answer the discussion questions

answer the questions on the discussion, please. there are 4 questions answer them clearly. see the attached file.please do not do it as Essay. I need you to answer each question by order you put the qestion and the answer under it. do not use contractions when you write like ” don’t, can’t, couldn’t etc..”thank you
derivative_losses_at_jpmorgan_chase.docx

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Derivative Losses at JPMorgan Chase
JPMorgan Chase ( sometimes referred to by its short name, JPMorgan) was one of the
larg-est banks in the United States and the only major bank to remain profitable
during the 2008 financial crisis. In May 2012, the bank surprised the financial
community and the American public when it announced that one of its derivative
trading groups had lost an astonishing $ 2 billion of the bank’s money. Derivatives
were financial instruments that derived their value from changes in the price of
commodities ( such as wheat), the level of interest rates, or an underlying asset such
as mortgages. They were bought and sold— usually by big institutions such as pension
funds or sovereign wealth funds— which were essentially making a bet on whether
the prices of the underlying assets would go up or down. The leading creators and
brokers of derivatives were five large Wall Street banks— JPMorgan, Goldman Sachs,
Morgan Stanley, Bank of America, and Citigroup. These banks also traded derivatives
for their own investment portfolios, seeking to profit from their own insights into
market movements. The derivative business produced about $ 20 billion in revenues
for the five major banks in 2010.
Within minutes after JPMorgan’s announcement of their losses, the company’s stock
lost almost 10 percent of its value, wiping out about $ 15 billion in market value.
Fitch Rat-ings downgraded the bank’s credit rating by one notch and Standard &
Poor’s cut its out-look of JPMorgan to “ negative,” indicating that a credit- rating
downgrade would follow. Other banks were caught in the decline in confidence.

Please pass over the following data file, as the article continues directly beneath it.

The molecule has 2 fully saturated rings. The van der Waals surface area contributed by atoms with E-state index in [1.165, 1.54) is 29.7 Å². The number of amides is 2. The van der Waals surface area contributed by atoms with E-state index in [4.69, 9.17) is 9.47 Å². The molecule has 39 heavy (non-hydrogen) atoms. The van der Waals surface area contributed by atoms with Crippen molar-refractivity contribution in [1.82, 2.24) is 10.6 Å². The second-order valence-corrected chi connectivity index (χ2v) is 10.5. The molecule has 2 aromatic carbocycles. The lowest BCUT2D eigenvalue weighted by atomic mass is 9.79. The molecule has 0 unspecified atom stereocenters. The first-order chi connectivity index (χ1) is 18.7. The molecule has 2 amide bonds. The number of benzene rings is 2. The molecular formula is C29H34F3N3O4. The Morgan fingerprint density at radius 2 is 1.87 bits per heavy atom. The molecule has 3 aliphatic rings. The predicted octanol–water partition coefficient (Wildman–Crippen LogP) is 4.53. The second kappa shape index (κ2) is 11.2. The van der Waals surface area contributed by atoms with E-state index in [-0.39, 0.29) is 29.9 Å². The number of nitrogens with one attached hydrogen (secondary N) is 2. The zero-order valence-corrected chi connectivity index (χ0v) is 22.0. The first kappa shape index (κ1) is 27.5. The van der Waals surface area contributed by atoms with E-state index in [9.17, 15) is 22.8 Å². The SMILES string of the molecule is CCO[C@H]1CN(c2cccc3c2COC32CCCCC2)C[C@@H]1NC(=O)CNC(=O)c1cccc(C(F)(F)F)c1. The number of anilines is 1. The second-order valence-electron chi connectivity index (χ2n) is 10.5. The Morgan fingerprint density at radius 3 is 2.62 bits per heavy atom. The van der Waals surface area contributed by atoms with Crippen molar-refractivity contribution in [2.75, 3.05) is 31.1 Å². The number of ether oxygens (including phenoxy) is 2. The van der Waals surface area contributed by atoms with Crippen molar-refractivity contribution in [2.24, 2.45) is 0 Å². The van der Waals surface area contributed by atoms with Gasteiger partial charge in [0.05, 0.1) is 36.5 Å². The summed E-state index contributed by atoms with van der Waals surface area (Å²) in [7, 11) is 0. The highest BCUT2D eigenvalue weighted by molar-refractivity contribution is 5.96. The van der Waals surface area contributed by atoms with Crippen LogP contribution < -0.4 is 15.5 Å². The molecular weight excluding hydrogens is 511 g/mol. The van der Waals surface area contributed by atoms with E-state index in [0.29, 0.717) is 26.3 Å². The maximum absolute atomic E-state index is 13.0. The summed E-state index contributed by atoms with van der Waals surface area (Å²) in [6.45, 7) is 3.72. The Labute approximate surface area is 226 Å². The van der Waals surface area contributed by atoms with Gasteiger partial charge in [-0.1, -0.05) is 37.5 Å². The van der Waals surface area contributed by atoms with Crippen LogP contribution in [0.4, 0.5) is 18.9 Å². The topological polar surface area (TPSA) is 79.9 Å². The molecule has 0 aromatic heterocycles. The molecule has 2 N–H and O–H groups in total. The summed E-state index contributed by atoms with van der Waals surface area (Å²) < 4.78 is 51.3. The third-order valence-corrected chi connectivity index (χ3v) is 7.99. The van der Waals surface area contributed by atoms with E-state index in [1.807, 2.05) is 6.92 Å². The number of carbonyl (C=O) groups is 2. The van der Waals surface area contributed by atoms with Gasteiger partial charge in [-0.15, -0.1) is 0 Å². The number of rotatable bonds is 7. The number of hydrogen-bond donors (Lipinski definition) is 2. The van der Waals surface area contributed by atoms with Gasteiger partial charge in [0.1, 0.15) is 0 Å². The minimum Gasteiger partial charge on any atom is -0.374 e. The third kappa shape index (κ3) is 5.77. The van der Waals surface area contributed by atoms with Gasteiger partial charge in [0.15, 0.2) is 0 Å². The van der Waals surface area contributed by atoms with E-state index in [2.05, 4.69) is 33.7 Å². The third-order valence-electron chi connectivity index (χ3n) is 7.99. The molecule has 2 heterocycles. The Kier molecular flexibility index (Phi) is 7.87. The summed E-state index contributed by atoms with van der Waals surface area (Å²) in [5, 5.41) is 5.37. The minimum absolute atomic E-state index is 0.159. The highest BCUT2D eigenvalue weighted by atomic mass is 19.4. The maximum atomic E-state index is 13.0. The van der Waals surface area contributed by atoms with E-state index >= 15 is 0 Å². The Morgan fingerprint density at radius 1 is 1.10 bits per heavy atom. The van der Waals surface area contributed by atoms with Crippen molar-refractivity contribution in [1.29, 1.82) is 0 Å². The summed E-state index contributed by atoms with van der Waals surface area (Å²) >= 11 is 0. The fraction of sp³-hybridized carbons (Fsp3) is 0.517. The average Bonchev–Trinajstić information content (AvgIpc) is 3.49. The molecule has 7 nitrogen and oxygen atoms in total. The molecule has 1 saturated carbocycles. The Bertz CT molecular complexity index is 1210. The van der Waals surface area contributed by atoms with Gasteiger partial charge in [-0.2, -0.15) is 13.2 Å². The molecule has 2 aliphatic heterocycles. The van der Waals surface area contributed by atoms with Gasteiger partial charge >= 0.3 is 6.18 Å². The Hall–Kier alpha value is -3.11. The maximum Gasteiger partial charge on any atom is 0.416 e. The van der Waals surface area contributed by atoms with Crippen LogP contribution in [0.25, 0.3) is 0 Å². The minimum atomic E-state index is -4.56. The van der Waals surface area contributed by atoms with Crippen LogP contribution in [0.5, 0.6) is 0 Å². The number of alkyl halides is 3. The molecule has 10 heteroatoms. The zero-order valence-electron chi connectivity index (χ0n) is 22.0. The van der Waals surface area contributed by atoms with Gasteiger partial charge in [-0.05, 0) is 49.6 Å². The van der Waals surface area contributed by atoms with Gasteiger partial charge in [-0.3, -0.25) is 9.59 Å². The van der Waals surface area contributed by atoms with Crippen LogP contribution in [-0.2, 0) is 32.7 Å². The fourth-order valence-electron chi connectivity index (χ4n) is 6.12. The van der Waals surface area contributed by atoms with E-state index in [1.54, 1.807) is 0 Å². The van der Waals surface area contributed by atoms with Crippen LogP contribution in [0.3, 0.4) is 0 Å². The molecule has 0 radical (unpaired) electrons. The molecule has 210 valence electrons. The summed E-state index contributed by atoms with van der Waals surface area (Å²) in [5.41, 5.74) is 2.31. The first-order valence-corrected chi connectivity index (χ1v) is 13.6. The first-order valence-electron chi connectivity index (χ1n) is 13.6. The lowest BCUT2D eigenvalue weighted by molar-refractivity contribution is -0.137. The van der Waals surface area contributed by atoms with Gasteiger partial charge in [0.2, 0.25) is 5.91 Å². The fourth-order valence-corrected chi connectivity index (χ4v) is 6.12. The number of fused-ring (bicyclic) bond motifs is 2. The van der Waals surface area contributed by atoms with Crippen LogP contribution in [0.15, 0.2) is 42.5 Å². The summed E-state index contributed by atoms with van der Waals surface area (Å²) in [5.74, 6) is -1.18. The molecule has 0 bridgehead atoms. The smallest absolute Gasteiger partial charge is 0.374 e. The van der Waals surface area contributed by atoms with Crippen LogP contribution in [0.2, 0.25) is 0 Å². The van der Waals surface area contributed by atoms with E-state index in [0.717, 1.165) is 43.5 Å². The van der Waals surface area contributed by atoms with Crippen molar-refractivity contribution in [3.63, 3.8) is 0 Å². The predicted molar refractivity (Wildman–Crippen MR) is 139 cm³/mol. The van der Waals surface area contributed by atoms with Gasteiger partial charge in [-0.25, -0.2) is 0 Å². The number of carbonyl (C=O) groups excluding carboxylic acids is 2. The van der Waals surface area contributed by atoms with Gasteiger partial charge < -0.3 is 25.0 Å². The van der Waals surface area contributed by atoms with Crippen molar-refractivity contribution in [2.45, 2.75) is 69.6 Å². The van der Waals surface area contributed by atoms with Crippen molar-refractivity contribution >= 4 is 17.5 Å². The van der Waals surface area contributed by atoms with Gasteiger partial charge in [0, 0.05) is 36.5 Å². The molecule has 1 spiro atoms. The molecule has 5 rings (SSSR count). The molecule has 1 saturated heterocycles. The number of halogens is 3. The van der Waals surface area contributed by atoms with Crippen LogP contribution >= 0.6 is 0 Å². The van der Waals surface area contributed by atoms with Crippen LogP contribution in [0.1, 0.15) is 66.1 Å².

Morgan Stanley, Citigroup, and Goldman Sachs stock all closed down about 4 percent.
Critics of the banking community were quick to jump on the reported JPMorgan
losses. “ It just shows they can’t manage risk— and if JPMorgan can’t, no one can,”
said Simon Johnson, former chief economist for the International Monetary Fund.
When Congress had debated financial regulatory reform in 2010, it considered imposing government rules on the trading of derivatives. Trading in some kinds of
derivatives ( particularly those whose value was tied to mortgages), which were
largely unregulated at the time, had profoundly destabilized the U. S. and world
economies in 2008, and Congress sought to avoid a similar situation in the future. For
this reason, it sought to extend govern-ment oversight. Unlike stocks and bonds,
which were traded on public exchanges such as the New York Stock Exchange, most
derivative deals were private agreements between two parties. Congress proposed
instead that derivatives be traded in public “ clearinghouses” run by intermediaries,
where regulators could scrutinize these transactions. The big banks, including
JPMorgan, had argued vigorously against this, saying that intermediaries could reveal
sensitive pricing information or the structure of the deal, potentially benefiting rivals
and reducing the banks’ profits. But in 2010, Congress decided to extend government
regu-lation over the derivatives market, despite the industry’s opposition.
In addition to requiring regulated trading through clearinghouses, the Dodd- Frank
Act also included a provision called the Volker Rule. This rule, named after a former
head of the Federal Reserve, Paul Volker, who had suggested it, said that banks could
not trade derivatives for their own accounts— something they had commonly done
before Dodd- Frank. The purpose of the rule was to prevent banks from taking on
excessive risk by mak-ing big bets— and leaving taxpayers on the hook to bail them
out if something went seriously wrong, as it had in 2008. An exception was made for